Currently, I am reading several awesome books!! I wanted to share a few quick thoughts on each and links to these excellent sources.
First up is Rabbi Itzhak Shapira’s scholarly work, The Return of the Kosher Pig. As most of my readers will recognize, I have already mentioned this book several times in my writing, and a few more would not be too many!
While R. Shapira reveals a small part of his personal story in coming to Messiah Yeshua, he digs deeply into rabbinic writings to demonstrate that a Divine Messiah is not foreign to Judaic thought, particularly in the first century. In addition to the obvious primacy of Scripture, his sources range from the Talmud and the Zohar to Targumim, Mishnah and various other writings.
Shapira uses an extensive bibliography to build a case that clearly demonstrates that even the most respected sages accepted at least parts of the thought process necessary to recognize a Divine Messiah, even if they chose not to pursue, to a conclusion, those thoughts.
For me, this book holds great value on several fronts.
First, R. Shapira acts as a filter through which I can see and understand some parts of Rabbinic thought. As I have said many times before, I believe both Christianity AND Judaism are ‘off track’ in their belief structure. Judaism denies Messiah Yeshua and Christianity denies the Torah and the Jewishness of the Messiah. BOTH paths are fraught with potholes and false doctrines. Personally, I am increasingly familiar with the errors in Christianity and the pitfalls of certain sects/doctrines, primarily because I was raised around them and understand the various thought processes and denominational divides. NOT knowing the ‘lay of the land’ for Judaism, equally divided and sectarian, poses a real challenge. Having a solid Messianic Jewish Rabbi exposing valuable pieces without having to risk pitfalls is a huge benefit.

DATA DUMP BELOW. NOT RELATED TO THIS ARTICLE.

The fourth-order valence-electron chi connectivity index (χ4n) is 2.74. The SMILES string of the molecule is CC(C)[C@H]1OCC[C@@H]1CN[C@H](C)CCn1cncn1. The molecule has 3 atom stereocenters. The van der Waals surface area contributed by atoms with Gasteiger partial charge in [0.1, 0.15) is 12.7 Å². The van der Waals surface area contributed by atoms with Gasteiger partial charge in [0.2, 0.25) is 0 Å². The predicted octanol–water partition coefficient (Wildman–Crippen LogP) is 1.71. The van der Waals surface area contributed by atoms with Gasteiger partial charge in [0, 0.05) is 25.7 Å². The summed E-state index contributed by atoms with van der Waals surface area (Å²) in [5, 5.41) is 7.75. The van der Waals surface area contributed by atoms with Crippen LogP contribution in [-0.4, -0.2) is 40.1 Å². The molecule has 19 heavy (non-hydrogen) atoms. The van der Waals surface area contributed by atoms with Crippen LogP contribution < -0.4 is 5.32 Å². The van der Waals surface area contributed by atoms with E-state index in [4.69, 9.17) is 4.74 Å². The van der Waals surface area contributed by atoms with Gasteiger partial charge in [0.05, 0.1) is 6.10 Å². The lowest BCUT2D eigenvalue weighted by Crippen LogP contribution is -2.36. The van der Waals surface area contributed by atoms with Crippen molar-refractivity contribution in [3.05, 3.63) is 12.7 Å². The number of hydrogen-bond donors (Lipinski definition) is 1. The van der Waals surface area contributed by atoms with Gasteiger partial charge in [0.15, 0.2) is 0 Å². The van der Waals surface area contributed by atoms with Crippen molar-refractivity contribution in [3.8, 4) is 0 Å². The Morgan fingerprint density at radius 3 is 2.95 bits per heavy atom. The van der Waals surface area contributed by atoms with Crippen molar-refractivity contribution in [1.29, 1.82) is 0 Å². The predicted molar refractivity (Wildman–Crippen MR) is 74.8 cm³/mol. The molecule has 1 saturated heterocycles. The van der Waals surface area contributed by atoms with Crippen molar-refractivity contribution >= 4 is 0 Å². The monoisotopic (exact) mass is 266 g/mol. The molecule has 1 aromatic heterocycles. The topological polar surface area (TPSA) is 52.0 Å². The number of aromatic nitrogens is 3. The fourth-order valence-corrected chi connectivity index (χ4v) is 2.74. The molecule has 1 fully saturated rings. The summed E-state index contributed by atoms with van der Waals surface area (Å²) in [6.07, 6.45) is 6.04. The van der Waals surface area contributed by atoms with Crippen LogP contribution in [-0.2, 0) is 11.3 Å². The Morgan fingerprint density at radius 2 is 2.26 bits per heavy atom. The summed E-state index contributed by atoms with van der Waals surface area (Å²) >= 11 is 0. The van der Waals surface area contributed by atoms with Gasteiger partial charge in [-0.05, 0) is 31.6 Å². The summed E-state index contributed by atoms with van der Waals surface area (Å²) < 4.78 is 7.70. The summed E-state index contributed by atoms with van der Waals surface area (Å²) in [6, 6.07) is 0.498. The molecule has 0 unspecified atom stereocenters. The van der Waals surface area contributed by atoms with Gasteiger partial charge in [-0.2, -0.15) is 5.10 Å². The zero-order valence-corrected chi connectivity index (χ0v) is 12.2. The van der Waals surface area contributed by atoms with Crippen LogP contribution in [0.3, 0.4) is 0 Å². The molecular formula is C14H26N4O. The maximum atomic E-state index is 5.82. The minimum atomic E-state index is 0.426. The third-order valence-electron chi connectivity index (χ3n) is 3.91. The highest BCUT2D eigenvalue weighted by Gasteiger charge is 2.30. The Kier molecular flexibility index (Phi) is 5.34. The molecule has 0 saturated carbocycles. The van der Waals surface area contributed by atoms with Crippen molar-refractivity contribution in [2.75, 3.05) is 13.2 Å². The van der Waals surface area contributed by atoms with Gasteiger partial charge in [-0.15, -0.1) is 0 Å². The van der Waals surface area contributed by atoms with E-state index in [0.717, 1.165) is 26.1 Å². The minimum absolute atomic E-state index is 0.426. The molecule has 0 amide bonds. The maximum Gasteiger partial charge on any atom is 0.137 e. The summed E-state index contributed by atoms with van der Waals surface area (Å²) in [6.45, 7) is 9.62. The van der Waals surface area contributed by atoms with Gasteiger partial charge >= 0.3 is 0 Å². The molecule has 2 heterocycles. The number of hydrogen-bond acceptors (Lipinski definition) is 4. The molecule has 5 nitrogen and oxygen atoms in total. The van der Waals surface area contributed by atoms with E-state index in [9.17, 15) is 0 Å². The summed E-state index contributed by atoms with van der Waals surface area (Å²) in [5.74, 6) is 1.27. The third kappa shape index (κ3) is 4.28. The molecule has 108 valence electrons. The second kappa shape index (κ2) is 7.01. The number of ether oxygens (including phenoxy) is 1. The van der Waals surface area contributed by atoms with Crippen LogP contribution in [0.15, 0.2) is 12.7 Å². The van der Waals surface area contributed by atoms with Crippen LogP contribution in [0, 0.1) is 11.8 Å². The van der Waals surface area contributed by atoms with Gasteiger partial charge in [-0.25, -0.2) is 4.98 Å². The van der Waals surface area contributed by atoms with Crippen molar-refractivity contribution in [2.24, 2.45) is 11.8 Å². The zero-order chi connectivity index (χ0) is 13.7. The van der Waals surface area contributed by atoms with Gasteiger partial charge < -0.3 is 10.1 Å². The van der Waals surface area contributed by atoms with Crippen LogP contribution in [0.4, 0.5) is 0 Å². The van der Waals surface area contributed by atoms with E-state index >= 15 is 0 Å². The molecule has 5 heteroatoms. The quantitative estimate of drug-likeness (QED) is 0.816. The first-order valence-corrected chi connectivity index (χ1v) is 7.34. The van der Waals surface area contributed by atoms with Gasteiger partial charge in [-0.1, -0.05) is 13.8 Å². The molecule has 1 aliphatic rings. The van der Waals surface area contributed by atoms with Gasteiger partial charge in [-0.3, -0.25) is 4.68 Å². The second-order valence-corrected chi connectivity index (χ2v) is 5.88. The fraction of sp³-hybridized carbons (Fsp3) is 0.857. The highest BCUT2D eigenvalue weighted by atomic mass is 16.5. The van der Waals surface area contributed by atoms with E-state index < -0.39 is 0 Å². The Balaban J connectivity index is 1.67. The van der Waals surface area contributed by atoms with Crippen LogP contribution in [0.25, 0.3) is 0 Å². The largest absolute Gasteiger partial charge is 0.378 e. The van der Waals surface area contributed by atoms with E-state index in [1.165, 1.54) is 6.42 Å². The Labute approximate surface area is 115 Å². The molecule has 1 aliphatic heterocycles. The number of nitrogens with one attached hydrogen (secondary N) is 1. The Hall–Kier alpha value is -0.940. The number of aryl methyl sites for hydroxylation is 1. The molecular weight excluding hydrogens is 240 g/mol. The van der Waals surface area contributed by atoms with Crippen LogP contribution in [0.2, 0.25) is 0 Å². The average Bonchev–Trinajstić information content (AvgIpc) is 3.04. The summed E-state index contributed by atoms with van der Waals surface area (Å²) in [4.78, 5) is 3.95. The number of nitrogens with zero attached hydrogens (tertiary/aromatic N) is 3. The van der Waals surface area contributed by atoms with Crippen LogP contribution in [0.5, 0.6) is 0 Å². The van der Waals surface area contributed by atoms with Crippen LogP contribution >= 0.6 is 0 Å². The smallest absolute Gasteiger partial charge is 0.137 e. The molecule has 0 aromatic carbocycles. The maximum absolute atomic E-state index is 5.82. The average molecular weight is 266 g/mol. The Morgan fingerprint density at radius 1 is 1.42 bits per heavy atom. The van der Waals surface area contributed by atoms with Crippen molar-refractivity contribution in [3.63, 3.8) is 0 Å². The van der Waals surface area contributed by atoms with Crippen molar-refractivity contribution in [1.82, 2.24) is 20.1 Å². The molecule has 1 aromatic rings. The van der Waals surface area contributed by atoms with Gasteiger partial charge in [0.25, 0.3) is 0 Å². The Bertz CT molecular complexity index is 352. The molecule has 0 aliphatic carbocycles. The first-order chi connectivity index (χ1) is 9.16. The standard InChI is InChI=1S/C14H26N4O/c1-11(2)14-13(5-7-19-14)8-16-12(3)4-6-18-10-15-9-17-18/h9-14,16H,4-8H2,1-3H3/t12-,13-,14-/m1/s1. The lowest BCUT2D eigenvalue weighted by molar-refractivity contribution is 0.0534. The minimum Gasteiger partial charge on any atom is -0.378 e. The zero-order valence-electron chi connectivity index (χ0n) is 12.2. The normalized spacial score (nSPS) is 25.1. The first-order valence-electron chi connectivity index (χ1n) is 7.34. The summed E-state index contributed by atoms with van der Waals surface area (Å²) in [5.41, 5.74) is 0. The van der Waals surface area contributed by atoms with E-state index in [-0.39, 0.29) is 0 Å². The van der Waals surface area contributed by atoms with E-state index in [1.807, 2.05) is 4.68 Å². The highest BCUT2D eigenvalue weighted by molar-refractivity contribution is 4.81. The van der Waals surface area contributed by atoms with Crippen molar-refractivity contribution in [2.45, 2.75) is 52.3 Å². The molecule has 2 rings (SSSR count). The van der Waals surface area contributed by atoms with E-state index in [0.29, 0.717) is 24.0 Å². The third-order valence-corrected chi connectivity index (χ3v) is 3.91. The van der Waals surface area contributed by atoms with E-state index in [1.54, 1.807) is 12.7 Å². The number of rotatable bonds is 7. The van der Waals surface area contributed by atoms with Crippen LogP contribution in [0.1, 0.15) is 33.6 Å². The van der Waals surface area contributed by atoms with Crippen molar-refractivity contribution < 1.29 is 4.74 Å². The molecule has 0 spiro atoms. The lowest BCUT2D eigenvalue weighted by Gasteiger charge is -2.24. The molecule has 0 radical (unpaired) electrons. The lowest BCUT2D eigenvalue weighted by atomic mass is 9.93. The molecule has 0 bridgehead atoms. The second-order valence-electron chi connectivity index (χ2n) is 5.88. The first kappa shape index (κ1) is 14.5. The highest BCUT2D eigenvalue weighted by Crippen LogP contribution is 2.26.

Secondly, R. Shapira reveals Judaic thought in how many different pieces fit together and exposes keys to depth in Scripture that is unrealized through accepted Christian hermeneutics. He shares example after example of particular verses with the connecting phrases or words only visible to one who, as a first language, speaks and reads Hebrew. Christianity wrongly considers many of these connections to be ‘mystical’ because they generally do not have mastery of the language, culture and methods of study. Shapira brings all of those to the table in a book aimed at Jews. Like Scripture, The Return of the Kosher Pig, is a book by a Jew for Jews. We just have the incredible benefit of reading over Shapira’s shoulder as he makes and argues his case.
Third, this book is a ‘goldmine’ for additional trails and directions of study for so many recognized Messianic passages. Christendom sees and has a general understanding of many (not all) Messianic passages, but they do not have the context or language understanding to really pursue them into the text. Shapira does just that through his own study and the commentary of many, many accepted sages.
Of particular value is his Appendix of Major Tanakh References. It is a resource that can be drawn on by Torah Portion, or when studying any particular passage, to see connection to the Mashiach. Ultimately, The Return of the Kosher Pig is an invaluable tool worthy of studying beyond the pleasant read.
Dr. Tsvi Sadan has written a concise book that opens vast windows and understanding of the presence of Messiah in all parts of the Tanakh. The Concealed Light; Names of Messiah in Jewish Sources, is another ‘goldmine’ that I already consider an invaluable tool.
Alefbetized, according to the Hebrew alef-bet, are more than 100 names of Messiah as revealed in Jewish sources. Each is ‘revealed’ in a two page meditation… easy to read, but rich enough to be pondered deeply.